The character of the tribunes was, in every respect, different from that of the consuls. The appearance of the former was modest and humble; but their persons were sacred and inviolable. Their force was suited rather for opposition than for action. They were instituted to defend the oppressed, to pardon offences, to arraign the enemies of the people, and, when they judged it necessary, to stop, by a single word, the whole machine of government. As long as the republic subsisted, the dangerous influence, which either the consul or the tribune might derive from their respective jurisdiction, was diminished by several important restrictions. Their authority expired with the year in which they were elected; the former office was divided between two, the latter among ten persons; and, as both in their private and public interest they were averse to each other, their mutual conflicts contributed, for the most part, to strengthen rather than to destroy the balance of the constitution. ^* But when the consular and tribunitian powers were united, when they were vested for life in a single person, when the general of the army was, at the same time, the minister of the senate and the representative of the Roman people, it was impossible to resist the exercise, nor was it easy to define the limits, of his imperial prerogative.
We should disgrace the virtues of the Antonines by comparing them with the vices of Hercules or Jupiter. Even the characters of Caesar or Augustus were far superior to those of the popular deities. But it was the misfortune of the former to live in an enlightened age, and their actions were too faithfully recorded to admit of such a mixture of fable and mystery, as the devotion of the vulgar requires. As soon as their divinity was established by law, it sunk into oblivion, without contributing either to their own fame, or to the dignity of succeeding princes.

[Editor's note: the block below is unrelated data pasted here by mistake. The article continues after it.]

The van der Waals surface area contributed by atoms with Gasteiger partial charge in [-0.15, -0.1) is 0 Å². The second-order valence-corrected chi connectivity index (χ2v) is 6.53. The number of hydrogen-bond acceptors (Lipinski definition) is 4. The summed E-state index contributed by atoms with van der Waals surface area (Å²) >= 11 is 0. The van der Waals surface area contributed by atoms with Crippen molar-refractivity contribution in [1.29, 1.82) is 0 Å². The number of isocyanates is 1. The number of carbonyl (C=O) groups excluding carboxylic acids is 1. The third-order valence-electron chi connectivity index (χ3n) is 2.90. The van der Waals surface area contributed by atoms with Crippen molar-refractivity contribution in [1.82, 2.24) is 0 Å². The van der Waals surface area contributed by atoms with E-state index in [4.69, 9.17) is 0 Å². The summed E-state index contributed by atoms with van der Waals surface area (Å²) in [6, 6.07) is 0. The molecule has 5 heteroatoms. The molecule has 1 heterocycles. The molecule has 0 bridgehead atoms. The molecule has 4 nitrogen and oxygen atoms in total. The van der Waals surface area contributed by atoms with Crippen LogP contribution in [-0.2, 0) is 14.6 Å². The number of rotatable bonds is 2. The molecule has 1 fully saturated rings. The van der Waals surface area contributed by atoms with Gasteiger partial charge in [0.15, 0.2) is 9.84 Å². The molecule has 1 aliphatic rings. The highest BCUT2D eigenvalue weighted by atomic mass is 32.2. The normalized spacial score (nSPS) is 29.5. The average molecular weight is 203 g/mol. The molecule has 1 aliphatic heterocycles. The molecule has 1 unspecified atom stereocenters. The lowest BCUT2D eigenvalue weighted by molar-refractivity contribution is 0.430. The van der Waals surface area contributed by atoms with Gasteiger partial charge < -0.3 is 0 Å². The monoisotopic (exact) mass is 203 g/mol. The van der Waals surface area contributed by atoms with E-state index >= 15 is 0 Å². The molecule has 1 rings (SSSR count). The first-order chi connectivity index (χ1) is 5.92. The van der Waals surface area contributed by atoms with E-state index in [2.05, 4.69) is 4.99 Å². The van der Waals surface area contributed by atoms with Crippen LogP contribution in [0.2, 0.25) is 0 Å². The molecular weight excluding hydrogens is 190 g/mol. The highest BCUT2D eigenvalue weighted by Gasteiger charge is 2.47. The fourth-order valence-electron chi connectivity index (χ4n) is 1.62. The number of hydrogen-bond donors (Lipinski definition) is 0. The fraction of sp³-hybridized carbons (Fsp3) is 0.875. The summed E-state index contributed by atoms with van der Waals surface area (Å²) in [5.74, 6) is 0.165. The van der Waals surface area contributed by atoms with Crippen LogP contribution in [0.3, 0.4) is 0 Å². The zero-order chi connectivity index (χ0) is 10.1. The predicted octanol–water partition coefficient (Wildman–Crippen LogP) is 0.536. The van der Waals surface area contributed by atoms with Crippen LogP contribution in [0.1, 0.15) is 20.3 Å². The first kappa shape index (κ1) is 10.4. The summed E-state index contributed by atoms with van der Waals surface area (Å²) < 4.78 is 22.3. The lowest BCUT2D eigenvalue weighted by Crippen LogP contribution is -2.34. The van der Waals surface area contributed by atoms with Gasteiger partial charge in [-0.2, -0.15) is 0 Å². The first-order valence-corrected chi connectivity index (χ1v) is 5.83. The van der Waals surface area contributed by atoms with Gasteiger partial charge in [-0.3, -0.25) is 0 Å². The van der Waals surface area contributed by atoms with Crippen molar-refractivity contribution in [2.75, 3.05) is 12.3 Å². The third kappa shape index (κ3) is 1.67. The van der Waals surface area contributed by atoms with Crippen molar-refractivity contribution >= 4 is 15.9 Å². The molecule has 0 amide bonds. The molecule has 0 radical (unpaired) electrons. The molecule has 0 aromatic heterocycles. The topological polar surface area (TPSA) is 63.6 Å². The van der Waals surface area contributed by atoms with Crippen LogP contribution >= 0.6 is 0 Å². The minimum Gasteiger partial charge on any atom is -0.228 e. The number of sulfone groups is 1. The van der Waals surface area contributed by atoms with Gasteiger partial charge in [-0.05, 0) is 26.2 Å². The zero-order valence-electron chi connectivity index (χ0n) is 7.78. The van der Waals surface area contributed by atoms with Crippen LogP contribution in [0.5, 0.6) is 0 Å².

Faustina, the daughter of Pius and the wife of Marcus, has been as much celebrated for her gallantries as for her beauty. The grave simplicity of the philosopher was ill calculated to engage her wanton levity, or to fix that unbounded passion for variety, which often discovered personal merit in the meanest of mankind. ^2 The Cupid of the ancients was, in general, a very sensual deity; and the amours of an empress, as they exact on her side the plainest advances, are seldom susceptible of much sentimental delicacy. Marcus was the only man in the empire who seemed ignorant or insensible of the irregularities of Faustina; which, according to the prejudices of every age, reflected some disgrace on the injured husband. He promoted several of her lovers to posts of honor and profit, ^3 and during a connection of thirty years, invariably gave her proofs of the most tender confidence, and of a respect which ended not with her life. In his Meditations, he thanks the gods, who had bestowed on him a wife so faithful, so gentle, and of such a wonderful simplicity of manners.
During the second Punic war, the Romans imported from Asia the worship of the mother of the gods. Her festival, the Megalesia, began on the fourth of April, and lasted six days.
The streets were crowded with mad processions, the theatres with spectators, and the public tables with unbidden guests. Order and police were suspended, and pleasure was the only serious business of the city.
In the lucrative provincial employments, the minister shared with the governor the spoils of the people. The execution of the laws was penal and arbitrary. A wealthy criminal might obtain, not only the reversal of the sentence by which he was justly condemned, but might likewise inflict whatever punishment he pleased on the accuser, the witnesses, and the judge.
What Gibbon improperly calls, both here and in the note, tumultuous decrees, were no more than the applauses and acclamations which recur so often in the history of the emperors.
The custom passed from the theatre to the forum, from the forum to the senate. Applauses on the adoption of the Imperial decrees were first introduced under Trajan. (Plin. jun. Panegyr. 75.) One senator read the form of the decree, and all the rest answered by acclamations, accompanied with a kind of chant or rhythm.